An essay inspired by an unlikely alleyway conversation:
We'd seen him so many times before. He was a tall man, always in sunglasses and a beanie with a little swoop of white hair peeking out from underneath — like a man who never wanted to grow up. He drove a black van with the word "SUPER" written on the side. For years, he would show up at neighborhood parties, yet I never knew his name. To me, he was just an old guy who never wanted to grow up. I did wonder from time to time who he was, and what his life was like. What did he do for a living? Why did his van say "SUPER" on the side? But we never did get around to figuring that out.
And then we recently attended a party. Yes, a party. Our first party in over a year, and a first with two kids. We found ourselves in a sea of high schoolers, their parents, and a few even older — we were the only 30-somethings in the whole room. We spent the night wrangling our two-year-old and balancing our two-month-old as we tried to have adult conversations and appear normal. The evening was marked by the holding of half-eaten snacks, and the constant swatting of little sneaker feet off the couch. There was the exchange of glances between two tired parents who embarked on an ambitious night — trying to guess what the other was thinking. There was the deciphering of toddler speak for well-meaning adults who were leaning close to listen, and the frantic grabbing of burp clothes to prevent a regurgitated mess.
Once the early signs of toddler meltdown began to set in, we knew with certainty that it was our cue to leave. We said our thank yous and goodbyes, and took one step out the door towards our car. We both shared a simultaneous sigh of relief — somewhat congratulating each other that we had made it out in public, but both so happy it was now over. We could retreat back to our cocoon — covered in sweat, spit-up, and whatever was on our toddler's hands.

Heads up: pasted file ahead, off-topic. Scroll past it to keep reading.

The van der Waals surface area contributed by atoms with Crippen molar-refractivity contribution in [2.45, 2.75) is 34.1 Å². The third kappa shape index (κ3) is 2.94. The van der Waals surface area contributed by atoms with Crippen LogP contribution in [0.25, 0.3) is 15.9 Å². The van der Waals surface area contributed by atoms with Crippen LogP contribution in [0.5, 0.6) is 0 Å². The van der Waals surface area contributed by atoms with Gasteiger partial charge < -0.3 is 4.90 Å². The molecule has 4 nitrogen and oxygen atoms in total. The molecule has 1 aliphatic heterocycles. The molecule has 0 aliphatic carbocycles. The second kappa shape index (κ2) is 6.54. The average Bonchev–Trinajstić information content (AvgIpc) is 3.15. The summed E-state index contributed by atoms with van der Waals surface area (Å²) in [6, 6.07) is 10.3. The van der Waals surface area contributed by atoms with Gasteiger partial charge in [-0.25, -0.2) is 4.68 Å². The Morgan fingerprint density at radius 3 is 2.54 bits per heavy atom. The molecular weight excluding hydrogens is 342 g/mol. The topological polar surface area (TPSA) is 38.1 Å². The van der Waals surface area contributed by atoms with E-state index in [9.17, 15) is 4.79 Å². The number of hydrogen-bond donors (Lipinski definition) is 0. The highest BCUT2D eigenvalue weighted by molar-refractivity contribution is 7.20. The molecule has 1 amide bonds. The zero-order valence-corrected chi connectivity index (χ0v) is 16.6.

"Was it worth it?" I thought to myself. The hours of preparation and working out of logistics — all for two hours of toddler madness, a half a glass of white wine and a deviled egg. It was a pretty darn good deviled egg.
No sooner had we rounded the dark corner to get to the street were we met by the outline of a dark figure, seemingly just showing up to the party. Sure enough, it was the tall man with sunglasses and a beanie — the forever teenager we had seen so many times before. He'd caught us in an ungraceful moment; juggling our bags and our babies. I thought we'd just exchange a quick pleasantry, as I apologized for taking up so much space and getting in his way — but just as we had passed one another we heard something that made us jump. It was his voice. He was speaking to us — directly to us for the first time. I whipped my head around, ready to apologize again for something but wasn't quite sure what.
Gah, you're in it right now, man," he said. "You're in it. It's crazy right now and will be for awhile. It's so hard. But you'll look back and it will be the best time. Trust me."